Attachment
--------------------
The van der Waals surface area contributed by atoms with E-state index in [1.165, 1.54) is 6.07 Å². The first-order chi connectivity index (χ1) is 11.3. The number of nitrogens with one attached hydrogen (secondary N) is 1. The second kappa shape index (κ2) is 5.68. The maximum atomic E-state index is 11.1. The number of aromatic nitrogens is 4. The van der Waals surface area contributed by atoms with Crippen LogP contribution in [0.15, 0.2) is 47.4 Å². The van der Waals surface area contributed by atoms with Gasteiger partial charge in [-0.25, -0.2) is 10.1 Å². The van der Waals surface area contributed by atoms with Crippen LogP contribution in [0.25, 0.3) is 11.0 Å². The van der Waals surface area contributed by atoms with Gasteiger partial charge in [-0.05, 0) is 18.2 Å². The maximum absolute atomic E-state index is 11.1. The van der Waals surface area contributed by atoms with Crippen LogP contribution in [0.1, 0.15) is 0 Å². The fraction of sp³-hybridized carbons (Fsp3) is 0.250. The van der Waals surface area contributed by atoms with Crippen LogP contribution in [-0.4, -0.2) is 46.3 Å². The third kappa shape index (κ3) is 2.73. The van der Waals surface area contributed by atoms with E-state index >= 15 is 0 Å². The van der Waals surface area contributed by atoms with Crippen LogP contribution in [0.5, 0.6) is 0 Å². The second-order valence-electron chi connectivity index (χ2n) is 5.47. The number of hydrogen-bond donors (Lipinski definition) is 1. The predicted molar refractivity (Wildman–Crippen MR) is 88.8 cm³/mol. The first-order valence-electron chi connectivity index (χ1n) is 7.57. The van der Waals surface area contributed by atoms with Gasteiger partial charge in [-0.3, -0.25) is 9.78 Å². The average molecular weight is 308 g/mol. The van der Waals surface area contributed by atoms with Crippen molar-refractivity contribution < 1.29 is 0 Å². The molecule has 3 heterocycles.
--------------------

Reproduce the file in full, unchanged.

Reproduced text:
The van der Waals surface area contributed by atoms with E-state index in [1.165, 1.54) is 6.07 Å². The first-order chi connectivity index (χ1) is 11.3. The number of nitrogens with one attached hydrogen (secondary N) is 1. The second kappa shape index (κ2) is 5.68. The maximum atomic E-state index is 11.1. The number of aromatic nitrogens is 4. The van der Waals surface area contributed by atoms with Crippen LogP contribution in [0.15, 0.2) is 47.4 Å². The van der Waals surface area contributed by atoms with Gasteiger partial charge in [-0.25, -0.2) is 10.1 Å². The van der Waals surface area contributed by atoms with Crippen LogP contribution in [0.25, 0.3) is 11.0 Å². The van der Waals surface area contributed by atoms with Gasteiger partial charge in [-0.05, 0) is 18.2 Å². The maximum absolute atomic E-state index is 11.1. The van der Waals surface area contributed by atoms with Crippen LogP contribution in [0.1, 0.15) is 0 Å². The fraction of sp³-hybridized carbons (Fsp3) is 0.250. The van der Waals surface area contributed by atoms with Crippen LogP contribution in [-0.4, -0.2) is 46.3 Å². The third kappa shape index (κ3) is 2.73. The van der Waals surface area contributed by atoms with E-state index >= 15 is 0 Å². The van der Waals surface area contributed by atoms with Crippen LogP contribution in [0.5, 0.6) is 0 Å². The second-order valence-electron chi connectivity index (χ2n) is 5.47. The number of hydrogen-bond donors (Lipinski definition) is 1. The predicted molar refractivity (Wildman–Crippen MR) is 88.8 cm³/mol. The first-order valence-electron chi connectivity index (χ1n) is 7.57. The van der Waals surface area contributed by atoms with Gasteiger partial charge in [-0.3, -0.25) is 9.78 Å². The average molecular weight is 308 g/mol. The van der Waals surface area contributed by atoms with Crippen molar-refractivity contribution < 1.29 is 0 Å². The molecule has 3 heterocycles.